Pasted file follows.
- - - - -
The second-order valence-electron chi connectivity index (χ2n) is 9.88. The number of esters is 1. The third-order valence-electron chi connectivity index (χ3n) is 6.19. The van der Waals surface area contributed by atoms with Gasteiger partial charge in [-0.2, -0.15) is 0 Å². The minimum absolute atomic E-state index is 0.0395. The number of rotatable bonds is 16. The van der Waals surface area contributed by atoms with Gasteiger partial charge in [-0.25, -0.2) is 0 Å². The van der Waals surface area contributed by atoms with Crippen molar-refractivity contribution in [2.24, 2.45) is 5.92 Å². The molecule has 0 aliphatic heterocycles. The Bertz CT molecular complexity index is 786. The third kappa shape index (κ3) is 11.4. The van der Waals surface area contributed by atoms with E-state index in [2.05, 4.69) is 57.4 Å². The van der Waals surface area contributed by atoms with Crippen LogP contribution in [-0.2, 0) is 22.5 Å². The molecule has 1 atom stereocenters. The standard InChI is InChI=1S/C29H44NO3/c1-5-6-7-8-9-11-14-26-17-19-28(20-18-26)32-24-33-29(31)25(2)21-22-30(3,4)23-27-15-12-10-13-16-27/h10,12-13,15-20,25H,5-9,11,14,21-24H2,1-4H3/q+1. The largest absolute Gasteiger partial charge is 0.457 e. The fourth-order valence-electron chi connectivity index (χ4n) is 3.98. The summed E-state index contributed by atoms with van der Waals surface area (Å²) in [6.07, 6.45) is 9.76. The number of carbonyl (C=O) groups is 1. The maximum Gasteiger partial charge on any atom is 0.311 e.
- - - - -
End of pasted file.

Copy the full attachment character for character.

The second-order valence-electron chi connectivity index (χ2n) is 9.88. The number of esters is 1. The third-order valence-electron chi connectivity index (χ3n) is 6.19. The van der Waals surface area contributed by atoms with Gasteiger partial charge in [-0.2, -0.15) is 0 Å². The minimum absolute atomic E-state index is 0.0395. The number of rotatable bonds is 16. The van der Waals surface area contributed by atoms with Gasteiger partial charge in [-0.25, -0.2) is 0 Å². The van der Waals surface area contributed by atoms with Crippen molar-refractivity contribution in [2.24, 2.45) is 5.92 Å². The molecule has 0 aliphatic heterocycles. The Bertz CT molecular complexity index is 786. The third kappa shape index (κ3) is 11.4. The van der Waals surface area contributed by atoms with E-state index in [2.05, 4.69) is 57.4 Å². The van der Waals surface area contributed by atoms with Crippen LogP contribution in [-0.2, 0) is 22.5 Å². The molecule has 1 atom stereocenters. The standard InChI is InChI=1S/C29H44NO3/c1-5-6-7-8-9-11-14-26-17-19-28(20-18-26)32-24-33-29(31)25(2)21-22-30(3,4)23-27-15-12-10-13-16-27/h10,12-13,15-20,25H,5-9,11,14,21-24H2,1-4H3/q+1. The largest absolute Gasteiger partial charge is 0.457 e. The fourth-order valence-electron chi connectivity index (χ4n) is 3.98. The summed E-state index contributed by atoms with van der Waals surface area (Å²) in [6.07, 6.45) is 9.76. The number of carbonyl (C=O) groups is 1. The maximum Gasteiger partial charge on any atom is 0.311 e.